• 1630 – Settlers observed the first Thanksgiving of the Massachusetts Bay Colony in New England on July 8, 1630.
• 1777 – George Washington and his army on the way to Valley Forge, stopped in blistering weather in open fields to observe the first Thanksgiving of the new United States of America.
• 1789 – President Washington declared November 26, 1789, as a national day of “thanksgiving and prayer.”
• 1800s – The annual presidential thanksgiving proclamations ceased for 45 years in the early 1800s.
• 1863 – President Abraham Lincoln resumed the tradition of Thanksgiving proclamations in 1863. Since this date, Thanksgiving has been observed annually in the United States.
• 1941 – President Roosevelt established the fourth Thursday in November as Thanksgiving Day. Continue reading Thanksgiving and Turkey

Ten promises to your dog

I found these Ten Promises on the Salty Dog website and couldn’t resist sharing. Salty Dog Rescue is the group we adopted Gracie from one year ago. Here is the blogpost if you missed it: Made in Taiwan.

Note to those who have emailed me… Yes, I noticed that they are phrased as statements from the dog rather than as promises to the dog but that is how they have them on the website and I think they are all really good points so I didn’t want to change them, Enjoy!

Ten Promises To Your Dog

1. My life will last from ten to fifteen years. Any separation from you will be painful for me.
2. Give me time to understand what you want from me.
3. Place your trust in me…it’s crucial to my well-being.
4. Please remember: You have your friends, your work, your entertainment. I only have you.
5. Talk to me. Even if I don’t understand your words, I understand your voice.
6. Be aware that however you treat me I will never forget it.
7. Before you ever strike me please remember I have teeth that could hurt you but I do not bite you.
8. Before you scold me for being lazy or uncooperative, please ask yourself if something might be bothering me.
9. Take care of me when I get old.
10. Go with me even on the most difficult journeys.
Everything is easier for me if you are there…remember that I love you.

And just because, here are some pix of our dogs, past and present…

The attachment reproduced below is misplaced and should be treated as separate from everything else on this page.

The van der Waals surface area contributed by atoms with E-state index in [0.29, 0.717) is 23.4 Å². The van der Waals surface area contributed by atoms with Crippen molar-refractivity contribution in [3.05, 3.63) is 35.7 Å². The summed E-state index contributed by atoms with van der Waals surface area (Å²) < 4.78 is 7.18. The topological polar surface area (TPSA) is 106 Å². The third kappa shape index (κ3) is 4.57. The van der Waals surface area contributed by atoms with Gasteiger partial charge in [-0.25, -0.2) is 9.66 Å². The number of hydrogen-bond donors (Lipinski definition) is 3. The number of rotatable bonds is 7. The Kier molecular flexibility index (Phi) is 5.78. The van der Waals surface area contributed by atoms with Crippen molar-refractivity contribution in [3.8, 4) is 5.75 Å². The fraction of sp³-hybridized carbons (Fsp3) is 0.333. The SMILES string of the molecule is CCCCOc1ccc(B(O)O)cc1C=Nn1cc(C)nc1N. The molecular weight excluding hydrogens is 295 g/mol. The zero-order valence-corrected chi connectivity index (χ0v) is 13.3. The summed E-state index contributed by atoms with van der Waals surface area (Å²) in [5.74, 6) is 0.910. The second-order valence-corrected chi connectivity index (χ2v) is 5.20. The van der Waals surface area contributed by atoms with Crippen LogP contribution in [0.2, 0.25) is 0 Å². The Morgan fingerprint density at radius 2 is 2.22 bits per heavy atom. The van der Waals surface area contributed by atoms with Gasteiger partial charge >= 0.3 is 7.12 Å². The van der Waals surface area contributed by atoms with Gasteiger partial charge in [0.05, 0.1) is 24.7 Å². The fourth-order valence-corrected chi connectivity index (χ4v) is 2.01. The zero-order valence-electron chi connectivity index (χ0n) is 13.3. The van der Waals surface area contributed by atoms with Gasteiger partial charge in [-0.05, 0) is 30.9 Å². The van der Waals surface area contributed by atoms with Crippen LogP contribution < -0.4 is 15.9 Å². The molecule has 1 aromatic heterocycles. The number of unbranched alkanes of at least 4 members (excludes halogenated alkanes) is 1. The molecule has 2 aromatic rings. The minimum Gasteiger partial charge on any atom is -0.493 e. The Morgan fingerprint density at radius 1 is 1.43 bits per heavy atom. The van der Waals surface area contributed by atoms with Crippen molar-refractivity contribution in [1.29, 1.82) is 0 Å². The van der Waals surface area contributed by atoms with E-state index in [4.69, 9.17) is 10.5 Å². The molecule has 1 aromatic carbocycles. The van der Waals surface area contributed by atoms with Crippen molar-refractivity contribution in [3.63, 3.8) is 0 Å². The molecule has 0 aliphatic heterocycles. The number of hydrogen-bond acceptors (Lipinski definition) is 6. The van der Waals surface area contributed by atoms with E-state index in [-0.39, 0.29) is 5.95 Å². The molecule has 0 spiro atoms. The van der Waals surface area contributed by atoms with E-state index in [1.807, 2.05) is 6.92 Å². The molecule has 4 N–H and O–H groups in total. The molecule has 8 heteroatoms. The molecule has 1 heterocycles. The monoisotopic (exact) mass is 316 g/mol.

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Happy Thanksgiving!

Celebrate the harvest, the beauty of Autumn, celebrate gratitude!

250 million – the preliminary estimate of turkeys raised in the United States in 2009. That’s 8 percent less than the number raised in 2008. (Source: USDA Agricultural Statistics Service)
709 million pounds – the forecast for U.S. cranberry production in 2009. Wisconsin is expected to lead all states in the production of cranberries, with 400 million pounds, followed by Massachusetts (190 million). New Jersey, Oregon, and Washington are also expected to have substantial production, ranging from 16 million to 54 million pounds. (Source: U.S. Census Bureau)
2.2 billion bushels – the total volume of wheat (the essential ingredient of bread, rolls, and pie crust) produced in the United States in 2009. North Dakota and Kansas accounted for 34 percent of the nation’s wheat production. (Source: USDA National Agriculture Statistics Service)

What did you learn in grade-school? I learned that Thanksgiving was celebrated by the Pilgrims , who wore tall hats, leggings and big gold buckles on their shoes. They were starving when they landed at Plymouth Rock and the local “Indians”  taught them to place a dead fish into the ground with each corn seed that they intended to grow. The Pilgrims were so grateful that they invited the Indians to a harvest feast in late November and served turkey and pumpkin pie with a horn-of-plenty on their table as a center-piece.

Continue reading Happy Thanksgiving!